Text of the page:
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Title: Wide-baseline image change detection
Author: Jones, Zygmunt
ISNI:       0000 0004 5918 5337
Awarding Body: Imperial College London
Current Institution: Imperial College London
Date of Award: 2016
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Growth in the prevalence of cameras has resulted in larger amounts of available image data. This has resulted in demand for automated methods of analysing this data. One key area of demand is automated change detection, the automated detection of changes in a scene, as recorded by a reference and sample image. Established methods of change detection tend to rely on the reference and sample image being captured from the same position, but much of the available data does not fit this criteria. This thesis presents novel approaches to key challenges in wide-baseline cases involving differences in viewing angle of up to 30 degrees, including registration and the image region matching that are robust to the inherent registration errors. The developed algorithms are then combined into an end-to-end system. This thesis presents novel registration approaches including the use of a Delaunay triangulation mask that enables registration of each component triangle, a method of finding local planes in scenes by clustering matched feature points, the use of edge detection to register the edges of objects, and a method for registering planes that are orthogonal to a defined image plane and to the camera line. These techniques allow for the registration of complex 3D scenes with viewing angles of up to 30 degrees. The density of the available correspondences obtained using feature points is a key limiting factor in these methods and so ASIFT, a extension to the SIFT feature point that improves performance at wide angles is also introduced. ASIFT is shown to have an order of magnitude increase in correctly matches feature point density at 30 degrees. Though robust to wide differences in viewing angle, these registration techniques do nonetheless introduce registration errors of up to a few dozen pixels. For this reason the dense SIFT and shifted dense SIFT image comparison algorithms which are robust to registration errors of a few dozen pixels are also developed. The development of these comparison methods includes an analysis of SIFT descriptor statistics and their correlation. Finally these techniques are combined to form an end-to-end change detection system which is evaluated on a number of test datasets.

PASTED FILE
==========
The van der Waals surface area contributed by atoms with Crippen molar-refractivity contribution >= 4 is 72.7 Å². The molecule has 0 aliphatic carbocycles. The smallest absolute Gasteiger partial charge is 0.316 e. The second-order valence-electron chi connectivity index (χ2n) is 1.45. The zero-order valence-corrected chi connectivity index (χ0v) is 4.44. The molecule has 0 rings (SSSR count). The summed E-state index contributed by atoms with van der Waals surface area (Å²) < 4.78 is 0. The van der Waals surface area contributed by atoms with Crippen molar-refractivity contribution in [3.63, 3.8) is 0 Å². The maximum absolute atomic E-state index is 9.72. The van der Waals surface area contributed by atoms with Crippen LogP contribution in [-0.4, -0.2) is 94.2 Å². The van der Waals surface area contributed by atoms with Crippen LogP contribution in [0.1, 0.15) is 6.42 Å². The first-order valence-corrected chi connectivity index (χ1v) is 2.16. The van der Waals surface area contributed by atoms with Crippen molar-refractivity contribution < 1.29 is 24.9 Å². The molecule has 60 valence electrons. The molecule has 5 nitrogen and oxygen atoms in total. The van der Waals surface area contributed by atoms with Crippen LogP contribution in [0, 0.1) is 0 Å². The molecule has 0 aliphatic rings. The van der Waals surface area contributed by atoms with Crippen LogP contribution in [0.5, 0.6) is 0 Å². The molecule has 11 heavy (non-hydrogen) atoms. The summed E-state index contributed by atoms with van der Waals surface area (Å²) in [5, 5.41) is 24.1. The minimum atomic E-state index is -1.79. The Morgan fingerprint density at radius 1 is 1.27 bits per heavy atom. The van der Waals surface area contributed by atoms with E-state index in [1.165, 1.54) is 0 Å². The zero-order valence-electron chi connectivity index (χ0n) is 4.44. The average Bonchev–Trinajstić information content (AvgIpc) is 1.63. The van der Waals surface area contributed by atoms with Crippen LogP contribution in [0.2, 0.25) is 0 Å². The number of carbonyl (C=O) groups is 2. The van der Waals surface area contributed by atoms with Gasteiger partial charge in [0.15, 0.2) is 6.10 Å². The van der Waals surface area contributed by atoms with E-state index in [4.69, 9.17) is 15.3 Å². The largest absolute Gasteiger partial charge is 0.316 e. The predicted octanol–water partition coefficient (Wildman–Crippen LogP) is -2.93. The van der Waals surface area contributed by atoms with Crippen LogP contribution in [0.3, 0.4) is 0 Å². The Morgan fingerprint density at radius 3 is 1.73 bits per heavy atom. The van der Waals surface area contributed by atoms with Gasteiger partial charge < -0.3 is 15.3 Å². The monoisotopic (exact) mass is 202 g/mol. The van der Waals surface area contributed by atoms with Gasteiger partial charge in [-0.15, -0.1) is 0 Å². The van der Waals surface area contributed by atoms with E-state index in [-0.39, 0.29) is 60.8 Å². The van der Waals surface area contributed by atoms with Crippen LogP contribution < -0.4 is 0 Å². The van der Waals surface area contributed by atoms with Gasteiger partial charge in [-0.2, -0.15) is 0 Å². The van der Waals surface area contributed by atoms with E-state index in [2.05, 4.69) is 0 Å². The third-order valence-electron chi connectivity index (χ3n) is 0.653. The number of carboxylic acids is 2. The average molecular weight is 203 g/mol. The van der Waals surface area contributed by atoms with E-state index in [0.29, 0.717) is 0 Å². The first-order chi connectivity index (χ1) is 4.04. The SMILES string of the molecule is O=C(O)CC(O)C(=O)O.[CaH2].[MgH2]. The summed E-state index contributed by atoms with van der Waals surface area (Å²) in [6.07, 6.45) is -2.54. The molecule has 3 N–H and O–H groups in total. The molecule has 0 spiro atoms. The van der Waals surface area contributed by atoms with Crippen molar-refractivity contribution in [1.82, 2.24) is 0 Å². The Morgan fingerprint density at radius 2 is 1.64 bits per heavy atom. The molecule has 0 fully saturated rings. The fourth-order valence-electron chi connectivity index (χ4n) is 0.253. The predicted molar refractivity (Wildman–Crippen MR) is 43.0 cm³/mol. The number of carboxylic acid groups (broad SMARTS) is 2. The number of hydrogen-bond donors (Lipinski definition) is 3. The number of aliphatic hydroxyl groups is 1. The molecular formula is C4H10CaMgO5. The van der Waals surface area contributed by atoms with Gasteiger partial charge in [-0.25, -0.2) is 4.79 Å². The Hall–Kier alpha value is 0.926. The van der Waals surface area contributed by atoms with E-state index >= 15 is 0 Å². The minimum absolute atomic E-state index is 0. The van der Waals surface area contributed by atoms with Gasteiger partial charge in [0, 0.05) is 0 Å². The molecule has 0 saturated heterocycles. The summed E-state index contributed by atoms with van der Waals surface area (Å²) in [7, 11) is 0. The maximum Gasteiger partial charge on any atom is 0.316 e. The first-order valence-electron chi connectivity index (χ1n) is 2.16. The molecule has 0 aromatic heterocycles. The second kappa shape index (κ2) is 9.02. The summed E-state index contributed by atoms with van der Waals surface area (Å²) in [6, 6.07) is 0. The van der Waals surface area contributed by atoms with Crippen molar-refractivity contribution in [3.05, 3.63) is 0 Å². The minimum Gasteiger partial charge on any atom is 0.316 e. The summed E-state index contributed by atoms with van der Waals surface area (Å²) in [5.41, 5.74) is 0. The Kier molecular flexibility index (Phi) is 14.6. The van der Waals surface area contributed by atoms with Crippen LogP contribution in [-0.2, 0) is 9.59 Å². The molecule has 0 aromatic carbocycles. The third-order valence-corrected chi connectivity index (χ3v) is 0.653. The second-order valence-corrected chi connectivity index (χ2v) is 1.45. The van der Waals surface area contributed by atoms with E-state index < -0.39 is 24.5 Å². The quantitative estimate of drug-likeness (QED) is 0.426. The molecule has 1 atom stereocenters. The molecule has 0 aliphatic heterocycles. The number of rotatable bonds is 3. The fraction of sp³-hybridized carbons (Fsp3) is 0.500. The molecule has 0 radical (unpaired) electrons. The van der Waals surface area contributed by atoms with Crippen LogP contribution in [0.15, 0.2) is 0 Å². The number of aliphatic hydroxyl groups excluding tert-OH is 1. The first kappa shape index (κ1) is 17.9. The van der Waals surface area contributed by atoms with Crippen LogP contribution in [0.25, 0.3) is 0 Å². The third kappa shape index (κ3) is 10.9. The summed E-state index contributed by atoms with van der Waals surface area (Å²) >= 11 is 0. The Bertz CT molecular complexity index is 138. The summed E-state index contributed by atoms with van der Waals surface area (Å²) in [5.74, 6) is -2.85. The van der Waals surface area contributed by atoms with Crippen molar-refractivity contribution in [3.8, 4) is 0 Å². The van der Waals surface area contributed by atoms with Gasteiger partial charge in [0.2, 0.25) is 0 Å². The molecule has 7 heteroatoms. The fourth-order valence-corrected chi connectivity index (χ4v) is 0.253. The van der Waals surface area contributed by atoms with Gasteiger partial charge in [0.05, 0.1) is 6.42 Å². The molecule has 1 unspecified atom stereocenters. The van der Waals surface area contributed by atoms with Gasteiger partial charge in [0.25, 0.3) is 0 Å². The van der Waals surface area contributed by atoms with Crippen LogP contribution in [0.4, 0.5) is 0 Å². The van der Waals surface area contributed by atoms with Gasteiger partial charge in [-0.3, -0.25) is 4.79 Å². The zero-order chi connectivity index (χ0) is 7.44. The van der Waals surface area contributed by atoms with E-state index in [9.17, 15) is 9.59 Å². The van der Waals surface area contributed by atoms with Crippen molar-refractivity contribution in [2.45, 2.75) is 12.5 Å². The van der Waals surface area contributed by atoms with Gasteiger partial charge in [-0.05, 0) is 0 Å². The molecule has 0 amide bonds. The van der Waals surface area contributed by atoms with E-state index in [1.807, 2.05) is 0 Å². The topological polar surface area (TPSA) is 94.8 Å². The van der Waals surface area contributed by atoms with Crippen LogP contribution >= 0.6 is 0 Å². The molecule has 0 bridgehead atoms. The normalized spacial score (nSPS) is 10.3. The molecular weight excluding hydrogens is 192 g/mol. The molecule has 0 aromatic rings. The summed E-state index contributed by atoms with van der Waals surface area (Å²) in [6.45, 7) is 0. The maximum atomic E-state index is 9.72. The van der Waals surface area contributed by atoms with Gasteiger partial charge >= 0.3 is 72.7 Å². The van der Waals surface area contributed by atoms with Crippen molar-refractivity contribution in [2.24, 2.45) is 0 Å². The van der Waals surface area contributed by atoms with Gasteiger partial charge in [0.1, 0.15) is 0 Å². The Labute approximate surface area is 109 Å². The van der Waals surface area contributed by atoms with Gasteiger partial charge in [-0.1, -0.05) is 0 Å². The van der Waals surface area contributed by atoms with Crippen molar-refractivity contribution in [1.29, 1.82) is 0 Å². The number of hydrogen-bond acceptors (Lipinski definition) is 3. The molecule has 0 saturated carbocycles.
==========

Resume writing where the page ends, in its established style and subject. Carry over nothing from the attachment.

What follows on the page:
Supervisor: Brookes, Mike ; Dragotti, Pier-Luigi Sponsor: Not available
Qualification Name: Thesis (Ph.D.) Qualification Level: Doctoral